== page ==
Guarantee Me You’ll Bring This Corporation Down: Narrative Closure and Resident Evil’s Anti-Corporate Politics

Curator's Note

The Resident Evil franchise revolves around the Umbrella Corporation. While seemingly benevolent, Umbrella produces “viral weaponry” that turns humans into flesh-hungry weapons of mass destruction. The evil corporation is a familiar zombie film convention, but the Umbrella Corporation recalls real-world institutions like Halliburton Company, as well as the multi-national media conglomerate that produces the Resident Evil film series (Sony Pictures Entertainment), significant connections given the role such corporations play within the Resident Evil films’ universe: they are the preconditions for narrative development.

In the first film, the film’s protagonist Alice tells an anti-Umbrella activist, “You have to guarantee me you’ll bring this corporation down.”  This stated goal drives the entire series, but it’s one that neither she nor any of the characters seem capable of accomplishing, as the corporation is always one step ahead of the good guys and in a position to undo any progress made against them, insuring the story will continue (as the accompanying video, featuring the final moments of each film, demonstrates).

In Resident Evil, after escaping a zombie-infested laboratory, Umbrella captures Alice and experiments upon her, a sequence of events reproduced in the sequel.  Even when she escapes, she remains under corporate control.  In Resident Evil: Extinction, she defeats one part of Umbrella, but the larger corporation persists, requiring another film, Resident Evil:  Afterlife for her to take them on again, where once more the corporation wins in the end. In the most recent film, though Umbrella seems to be destroyed, the final moments reveal that it persists, operating autonomously under control of a self-aware anti-human computer. The corporation persists and destroys Earth in the process.

The narrative’s dependence on Umbrella’s persistence mirrors the franchise’s dependence on the persistence of the real world corporations that ensure its expansion. The films thereby dramatize capitalist expansion, a process the Resident Evil franchise depends upon and emerges from, but denounces, identifying it as a destructive force.

The film’s narrative thus introduces a political problem, but one that it cannot solve.  Alice never brings the corporation down, nor are the films ever going to bring down corporate capitalism.  The films present protracted struggle, something closer to the reality of anti-corporate activism.  It seems that the only way to accomplish Alice’s goal, to bring Umbrella down, and resolve the narrative is to bring down the corporation that produces Resident Evil itself.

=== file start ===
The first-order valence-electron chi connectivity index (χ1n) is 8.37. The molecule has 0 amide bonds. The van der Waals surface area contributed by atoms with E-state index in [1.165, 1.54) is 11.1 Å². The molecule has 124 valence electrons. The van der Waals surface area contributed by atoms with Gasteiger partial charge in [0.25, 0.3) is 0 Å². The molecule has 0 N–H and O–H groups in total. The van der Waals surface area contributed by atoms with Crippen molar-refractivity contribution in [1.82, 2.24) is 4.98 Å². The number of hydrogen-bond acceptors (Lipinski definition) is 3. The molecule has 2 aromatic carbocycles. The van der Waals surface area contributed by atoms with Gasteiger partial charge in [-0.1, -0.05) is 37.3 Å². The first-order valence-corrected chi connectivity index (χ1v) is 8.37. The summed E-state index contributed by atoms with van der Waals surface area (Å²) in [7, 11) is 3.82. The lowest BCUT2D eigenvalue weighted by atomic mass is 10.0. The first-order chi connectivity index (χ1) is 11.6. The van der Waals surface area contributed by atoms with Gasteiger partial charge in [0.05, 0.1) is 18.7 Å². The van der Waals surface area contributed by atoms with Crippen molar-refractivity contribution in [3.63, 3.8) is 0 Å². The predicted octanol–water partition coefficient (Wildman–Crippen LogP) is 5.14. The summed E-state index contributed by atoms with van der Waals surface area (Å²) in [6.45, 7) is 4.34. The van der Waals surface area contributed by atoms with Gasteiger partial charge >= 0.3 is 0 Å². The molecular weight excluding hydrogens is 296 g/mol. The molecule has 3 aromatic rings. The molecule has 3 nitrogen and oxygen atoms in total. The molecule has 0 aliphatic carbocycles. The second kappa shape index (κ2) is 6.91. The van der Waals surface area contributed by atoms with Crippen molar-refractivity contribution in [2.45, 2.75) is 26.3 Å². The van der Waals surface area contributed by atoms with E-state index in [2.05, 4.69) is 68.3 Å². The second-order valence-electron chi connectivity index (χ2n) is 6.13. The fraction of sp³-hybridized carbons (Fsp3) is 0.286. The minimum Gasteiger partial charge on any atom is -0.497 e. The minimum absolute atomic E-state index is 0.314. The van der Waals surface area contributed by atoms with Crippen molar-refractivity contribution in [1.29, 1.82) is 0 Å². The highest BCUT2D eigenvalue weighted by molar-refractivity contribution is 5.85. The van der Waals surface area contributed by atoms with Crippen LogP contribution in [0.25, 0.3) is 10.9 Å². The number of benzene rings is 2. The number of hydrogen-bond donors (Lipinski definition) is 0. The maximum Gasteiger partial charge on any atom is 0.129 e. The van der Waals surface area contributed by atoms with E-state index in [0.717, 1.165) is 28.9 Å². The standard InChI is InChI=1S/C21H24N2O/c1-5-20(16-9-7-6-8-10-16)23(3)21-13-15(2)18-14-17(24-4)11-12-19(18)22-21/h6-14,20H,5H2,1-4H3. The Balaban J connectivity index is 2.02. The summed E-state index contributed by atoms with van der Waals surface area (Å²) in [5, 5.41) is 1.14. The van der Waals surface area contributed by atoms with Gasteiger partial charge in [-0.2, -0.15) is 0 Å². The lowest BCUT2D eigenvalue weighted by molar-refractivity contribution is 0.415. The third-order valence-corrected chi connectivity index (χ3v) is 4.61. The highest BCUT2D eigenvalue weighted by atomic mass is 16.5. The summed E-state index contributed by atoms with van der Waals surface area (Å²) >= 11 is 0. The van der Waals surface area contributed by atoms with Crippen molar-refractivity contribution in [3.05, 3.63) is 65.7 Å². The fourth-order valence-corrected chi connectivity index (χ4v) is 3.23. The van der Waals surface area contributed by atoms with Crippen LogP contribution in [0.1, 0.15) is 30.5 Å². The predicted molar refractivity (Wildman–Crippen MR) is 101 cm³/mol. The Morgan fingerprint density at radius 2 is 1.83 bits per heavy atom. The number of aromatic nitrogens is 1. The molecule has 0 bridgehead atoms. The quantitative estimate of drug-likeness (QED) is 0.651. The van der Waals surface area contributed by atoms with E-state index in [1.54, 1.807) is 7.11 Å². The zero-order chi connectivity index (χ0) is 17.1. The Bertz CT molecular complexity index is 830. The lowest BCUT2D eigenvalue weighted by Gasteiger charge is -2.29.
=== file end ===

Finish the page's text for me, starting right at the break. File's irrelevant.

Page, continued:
Hello Sean, thanks for a great post! I am not too familiar with the Resident Evil-franchise(s), but I think you capture the relationship between the narrative/thematic preoccupations of the film series and the commercial logics behind its proliferation quite well. I'd even argue that your post calls attention to a recurring problematic that contemporary long-running serials (irrespective of the medium in which their appear) in general face sooner or later. Namely the need to bring the internal/diegetic logics of the narratives in line with their commercial interest in sustaining a continued serialization: Popular serial formats need to find ways through which they can negotiate the needs of the narrative -- for example that individual installments of series, like episodes, seasons (in the case of tv series, for example), or films provide a certain degree of narrative closure, coherence, and progress -- with the economic logics that inform their production (i.e. the fact that serials become more and more profitable the longer they can continue). One way of mediating these competing demands seems to be the reliance on a narrative formula that pits the protagonists in an asymmetric conflict against an all-powerful enemy (in this case, the Umbrella corporation). We can see this logic at work in other serial formats as well -- mystery-centric or conspiracy-themed tv shows like Lost, Fringe, 24, or Rubicon do this in a very similar manner, only with different antagonists (be it supernatural powers, endless series of connected terrorist plots, far-flung government conspiracies, and the like; I have a post up here on IMR in which I discuss this for tv shows in more detail). I think it's especially interesting that many recent popular serial productions engage with 'political' subject matters to spin their stories -- in this respect, I think we can point to the recent political/financial crises in which capitalism and democracy seem to have lost some of their legitimacy that was still taken for granted 15 years ago. On the other hand, this also points us to the fact that serial formats provide a medial framework which can accomodate narratives about what you call 'protracted struggle' (which might perhaps pass as a shorthand for political processes & engagement, or politics in general) -- precisely because serials don't come with a predetermined ending. Political subject matters and problems therefore seem to be tailored for the needs of serial storytelling in general. (And we could take this even further and relate the recent popularity of serial formats to the industrial and medial transformations connected to the digitalization of our life-worlds that we're currently witnessing, and which coincides with the economic crisis. Serialization, as Roger Hagedorn has argued, is a mode of narrative presentation that serves to accomodate audiences to new or transformed media formats and technologies, i.e. it serves to promote a medium -- here, it promotes digital, 3D, effect-heavy cinema, i.e. an art form that seeks to reinvent itself in a moment of media crisis).

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